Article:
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Clin Exp Immunol. May 2011; 164(Suppl 1): 20–22.
PMCID: PMC3095860

Pathogenesis of Kawasaki disease

Abstract

Kawasaki disease (KD) most frequently affects infants and young children under 5 years of age. This disease is considered a kind of systemic vasculitis syndrome, and primarily invades the medium-sized muscular arteries, including coronary arteries. Diagnosis of KD is based on characteristic clinical signs and symptoms, which are classified as principal clinical findings and other clinical and laboratory findings. Even though the aetiology of KD is unknown, epidemiological data suggest that some kinds of infectious agents are involved in the onset of KD. In addition, the data indicate that host genetics underlie the disease's pathogenesis. Histologically, coronary arteritis begins 6–8 days after the onset of KD, and leads immediately to inflammation of all layers of the artery. The inflammation spreads completely around the artery; as a result, structural components of the artery undergo intense damage; the artery then begins to dilate. Inflammatory cell infiltration continues until about the 25th day of the disease, after which the inflammatory cells gradually decrease in number. KD arteritis is characterized by granulomatous inflammation that consists of severe accumulation of monocytes/macrophages. Aberrant activation of monocytes/macrophages is thought to be involved in the formation of vascular lesions. The lesions in all the arteries are relatively synchronous as they evolve from acute to chronic injury. There is no fibrinoid necrosis nor any mixture of acute inflammatory lesions and scarring lesions, which are characteristics in polyarteritis nodosa in KD.

Keywords: epidemiology, granulomatous inflammation, Kawasaki disease, monocytes/macrophages, pathology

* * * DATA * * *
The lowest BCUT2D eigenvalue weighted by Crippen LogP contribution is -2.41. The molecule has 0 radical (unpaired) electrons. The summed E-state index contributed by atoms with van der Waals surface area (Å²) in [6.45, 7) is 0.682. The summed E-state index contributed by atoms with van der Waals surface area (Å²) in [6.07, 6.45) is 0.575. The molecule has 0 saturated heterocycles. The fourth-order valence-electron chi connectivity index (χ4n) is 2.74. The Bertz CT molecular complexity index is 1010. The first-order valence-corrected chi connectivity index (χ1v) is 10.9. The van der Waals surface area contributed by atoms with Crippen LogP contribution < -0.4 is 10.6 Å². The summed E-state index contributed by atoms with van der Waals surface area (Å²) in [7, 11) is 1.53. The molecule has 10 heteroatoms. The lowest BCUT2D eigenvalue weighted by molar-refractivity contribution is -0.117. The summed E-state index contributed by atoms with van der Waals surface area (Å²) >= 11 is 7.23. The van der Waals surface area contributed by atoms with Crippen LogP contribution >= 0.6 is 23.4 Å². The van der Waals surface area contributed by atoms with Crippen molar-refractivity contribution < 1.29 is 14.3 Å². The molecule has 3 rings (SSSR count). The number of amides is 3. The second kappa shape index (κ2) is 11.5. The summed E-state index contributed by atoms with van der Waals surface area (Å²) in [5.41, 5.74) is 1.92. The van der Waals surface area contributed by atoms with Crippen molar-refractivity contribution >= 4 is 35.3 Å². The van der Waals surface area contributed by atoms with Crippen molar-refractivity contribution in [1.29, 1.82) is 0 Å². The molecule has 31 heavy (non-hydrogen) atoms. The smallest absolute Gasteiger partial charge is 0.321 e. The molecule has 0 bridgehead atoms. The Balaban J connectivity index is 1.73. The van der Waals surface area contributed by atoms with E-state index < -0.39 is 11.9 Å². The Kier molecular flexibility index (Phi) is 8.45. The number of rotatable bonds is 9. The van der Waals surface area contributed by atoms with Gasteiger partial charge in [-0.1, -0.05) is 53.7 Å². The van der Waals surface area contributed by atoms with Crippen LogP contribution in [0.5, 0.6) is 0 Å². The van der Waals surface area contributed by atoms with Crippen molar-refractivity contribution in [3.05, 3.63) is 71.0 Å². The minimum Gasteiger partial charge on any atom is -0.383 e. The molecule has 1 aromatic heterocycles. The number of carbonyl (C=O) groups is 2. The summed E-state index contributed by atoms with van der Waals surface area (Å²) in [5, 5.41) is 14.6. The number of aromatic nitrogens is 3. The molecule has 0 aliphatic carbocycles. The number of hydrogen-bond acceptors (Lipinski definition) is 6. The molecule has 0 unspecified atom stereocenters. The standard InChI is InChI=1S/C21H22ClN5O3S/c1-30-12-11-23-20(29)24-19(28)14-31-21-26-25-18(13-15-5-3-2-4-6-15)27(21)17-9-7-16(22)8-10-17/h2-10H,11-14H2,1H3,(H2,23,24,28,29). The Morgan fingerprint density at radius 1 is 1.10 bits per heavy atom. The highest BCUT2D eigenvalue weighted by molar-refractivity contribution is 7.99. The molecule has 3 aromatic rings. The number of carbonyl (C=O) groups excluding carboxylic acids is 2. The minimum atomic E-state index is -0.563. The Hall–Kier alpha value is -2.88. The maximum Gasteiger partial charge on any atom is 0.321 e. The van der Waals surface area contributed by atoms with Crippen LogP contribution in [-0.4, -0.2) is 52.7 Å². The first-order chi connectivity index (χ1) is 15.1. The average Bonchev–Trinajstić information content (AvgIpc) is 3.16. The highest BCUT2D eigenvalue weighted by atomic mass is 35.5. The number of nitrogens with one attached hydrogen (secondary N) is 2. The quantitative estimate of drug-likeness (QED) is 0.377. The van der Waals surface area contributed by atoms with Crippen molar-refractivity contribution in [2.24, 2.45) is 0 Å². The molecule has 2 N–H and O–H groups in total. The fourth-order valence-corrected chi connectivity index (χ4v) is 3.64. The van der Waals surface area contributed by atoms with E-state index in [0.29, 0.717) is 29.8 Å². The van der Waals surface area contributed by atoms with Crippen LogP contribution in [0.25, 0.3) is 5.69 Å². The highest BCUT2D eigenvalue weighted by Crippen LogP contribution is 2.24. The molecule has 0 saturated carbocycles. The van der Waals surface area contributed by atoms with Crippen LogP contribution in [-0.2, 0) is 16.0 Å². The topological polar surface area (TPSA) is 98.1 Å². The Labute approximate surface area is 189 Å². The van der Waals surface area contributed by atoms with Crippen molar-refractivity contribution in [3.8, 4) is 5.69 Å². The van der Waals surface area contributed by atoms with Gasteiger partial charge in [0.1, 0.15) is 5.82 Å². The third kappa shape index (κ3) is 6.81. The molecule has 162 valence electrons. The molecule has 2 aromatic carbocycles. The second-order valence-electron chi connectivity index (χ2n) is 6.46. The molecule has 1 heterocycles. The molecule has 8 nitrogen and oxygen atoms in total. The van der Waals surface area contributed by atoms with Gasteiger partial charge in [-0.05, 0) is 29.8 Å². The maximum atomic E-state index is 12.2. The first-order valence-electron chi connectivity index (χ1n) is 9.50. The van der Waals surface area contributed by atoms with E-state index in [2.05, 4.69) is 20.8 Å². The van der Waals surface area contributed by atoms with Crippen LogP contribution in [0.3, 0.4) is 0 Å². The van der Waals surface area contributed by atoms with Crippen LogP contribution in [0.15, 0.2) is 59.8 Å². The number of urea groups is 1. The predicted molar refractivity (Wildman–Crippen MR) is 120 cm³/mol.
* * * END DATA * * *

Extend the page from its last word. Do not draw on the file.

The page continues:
Kawasaki disease (KD) was first described in 1967 by Dr Tomisaku Kawasaki as mucocutaneous lymph node syndrome [1]. The aetiology of this disease remains unknown, and the disease most commonly affects infants and young children. KD is considered a kind of systemic vasculitis syndrome, and it primarily invades the medium-sized muscular arteries. This disease has attracted special interest, because death from this disease is most frequently attributable to ischaemic heart disease in children caused by thrombosed coronary artery aneurysms, secondary to coronary arteritis. The principal symptoms of KD include fever persisting for 5 days or more, bilateral conjunctival congestion, redness of the lips and oral mucosa, polymorphous exanthema, reddening of the palms and soles followed by membranous desquamation, and acute non-purulent cervical lymphadenopathy [2].

In Japan, nationwide surveys have been conducted since 1970. The age distribution at onset of KD shows a peak at 9–11 months, and 70% of all KD occurs in patients younger than 3 years. According to the latest survey, the total number of registered patients is greater than 240 000. The number of KD patients has been increasing and furthermore the incidence of KD in children is increasing due to Japan's low birth rate [3]. In addition, the following were clarified by the surveys: (i) nationwide epidemics have existed three times in the past; (ii) although there has been no nationwide epidemic recently, there is a small epidemic in a limited region and it is moving to the adjoining region; (iii) the number of patients increases in winter and decreases in summer; and (iv) the risk of generation in siblings is significantly higher than that in non-siblings. These findings show that some kinds of infectious agents are involved in the pathogenesis of KD. Rowley et al. observed that immunoglobulin A (IgA) plasma cells infiltrated vasculitis lesions with many monocytes/macrophages and CD8 T lymphocytes in autopsy cases of KD [4]. They hypothesized that a pathogen, probably a virus, which invades via the respiratory or digestive organs is processed by the lymph apparatus in the organ. Local B lymphocytes differentiate into precursors of IgA plasma cells, and then IgA-producing plasma cells reach not only the coronary artery and heart muscle but also various organs throughout the body. They found cytoplasmic inclusion bodies in bronchial epithelium, which react with synthetic antibodies produced by cloning α and κ variable-region genes prevalent in the KD arterial walls [5]. The inclusion bodies in bronchial epithelium could be identified by haematoxylin and eosin staining and observed as an electron-dense non-structured spheroid substance under an electron microscope. Analysis of the structure of this cytoplasmic inclusion body is under way.